The lace which formed the flounce of the dress, measured four yards, and was three quarters of a yard in depth. The pattern was a rich and exquisitely tasteful design, drawn expressly for the purpose, and surpasses anything that has ever been executed either in England or in Brussels. So anxious was the manufacturer that Queen Victoria should have a dress perfectly unique, that she has since the completion of the lace destroyed all the designs. The veil, which was of the same material, and was made to correspond, afforded employment to the poor lace workers for more than six weeks. It was a yard and a half square.”

Following the wedding, the dress was worn for several portraits, altered or accessorized differently for each. The honiton lace flounce was removed from the dress soon after the wedding but was worn again for an official photograph taken late in life.

The dress and the flounce are now held in the Museum of London collection. The dress is currently undergoing restoration for an exhibition at Kensington Palace on Queen Victoria, to open in March 2012.

Fashion Hall of Obscurity – Joe Allen Hong

With the upcoming royal wedding I thought it might be interesting to look at some other famous royal wedding dresses…

The dress worn by Grace Kelly on April 19, 1956 to marry Prince Rainier III of Monaco was a gift from MGM, the studio where Grace Kelly had been contracted. Kelly still had a seven year contract outstanding with the studio when she left to marry Rainier. In exchange for breaking the contract, MGM was granted permission to film the wedding — a decision Princess Grace later wished she had not agreed to due to the invasiveness of the cameras. A perk of the deal included a wedding dress designed by MGM costume designer Helen Rose, but the rest of the bridal party’s clothes were designed by Joe Allen Hong, the subject of this installment of the ‘obscurier couturier.’

Joe Allen Hong was born in El Paso, Texas on November 28, 1930 and attended the California College of Arts and Crafts. After a short stint in the army, he landed a job as a fashion designer for Neiman Marcus.

At the urging of Lawrence Marcus, Hong entered a competition to design the bridesmaid and flower girl’s dresses for the royal wedding, and won! The pale yellow dresses were demure and in keeping with the royal status of the wedding dress. The flower girl’s dresses were embroidered with tiny floral sprigs, in keeping with the spring time date of the wedding.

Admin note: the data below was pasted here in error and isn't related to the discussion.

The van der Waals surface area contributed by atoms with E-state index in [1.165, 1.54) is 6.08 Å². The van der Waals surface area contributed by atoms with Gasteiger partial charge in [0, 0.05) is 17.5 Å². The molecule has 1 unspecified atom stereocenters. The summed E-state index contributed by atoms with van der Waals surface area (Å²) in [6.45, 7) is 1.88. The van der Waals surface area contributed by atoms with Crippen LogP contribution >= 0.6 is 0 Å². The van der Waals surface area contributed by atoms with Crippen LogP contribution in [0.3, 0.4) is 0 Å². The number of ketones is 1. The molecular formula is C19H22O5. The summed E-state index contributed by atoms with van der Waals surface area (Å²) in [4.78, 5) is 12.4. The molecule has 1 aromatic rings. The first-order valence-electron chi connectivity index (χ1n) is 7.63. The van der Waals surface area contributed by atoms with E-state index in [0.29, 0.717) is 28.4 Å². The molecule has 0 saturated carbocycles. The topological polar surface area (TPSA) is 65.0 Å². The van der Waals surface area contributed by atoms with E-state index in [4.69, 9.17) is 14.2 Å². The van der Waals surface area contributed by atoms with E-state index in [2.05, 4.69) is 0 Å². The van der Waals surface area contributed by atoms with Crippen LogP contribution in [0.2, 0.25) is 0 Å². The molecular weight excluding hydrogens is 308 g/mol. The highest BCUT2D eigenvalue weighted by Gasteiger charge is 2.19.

Hong eventually settled in San Francisco where his designing talent extended beyond the realm of fashion to include everything from posters to the gift box design for Joseph Magnin Co. Hong died on February 28, 2004.

Book Reviews: Victorian Wedding Dresses and Sunbonnets

(Originally blogged March 10, 2010)

I am often sent books to review and recently two books came in the mail from Texas Tech University Press:

Victorian Wedding Dress in the United States is part of the ‘History through Paper Doll’ series, written by Mei Campbell and illustrated by Norma Lu Meehan. The 32 page book includes 20 dresses and 3 paper dolls and sells for a reasonable $12.95 (or less). My only criticism of the book is that I am not sure who it is intended for. The paper doll gimmick suggests a youth audience was in mind but the libretto, which includes good information about the history of the white wedding gown, is written for a sophisticated reader with a good vocabulary and understanding of dressmaking terms (capacious, polonaise, basque.) Both the illustrations and text are well done but together they create a book that must struggle to find a market.

The Sunbonnet: An American Icon in Texas is written by Rebecca Jumper Matheson. The 256 page book is listed at $29.95 (or less) and includes illustrations from several collections that trace the origins of the sunbonnet from the late 18th century to its last vestiges in the mid 20th century. The greatest difficulty for writing a book about the history of the sunbonnet must have been locating the scant research and period references – everyday non-fashionable garments worn by rural women simply didn’t get a lot of press in their day. The book is an easy read and utilizes a variety of resources and interviews. The only thing I am not convinced of is its specific geographical significance to Texas. Sunbonnets were certainly worn well into the 1930s throughout the agricultural south and mid-west as well as in the Canadian Prairies.

The book is excellent and unique on the topic and should become a part of any library relevant to millinery history.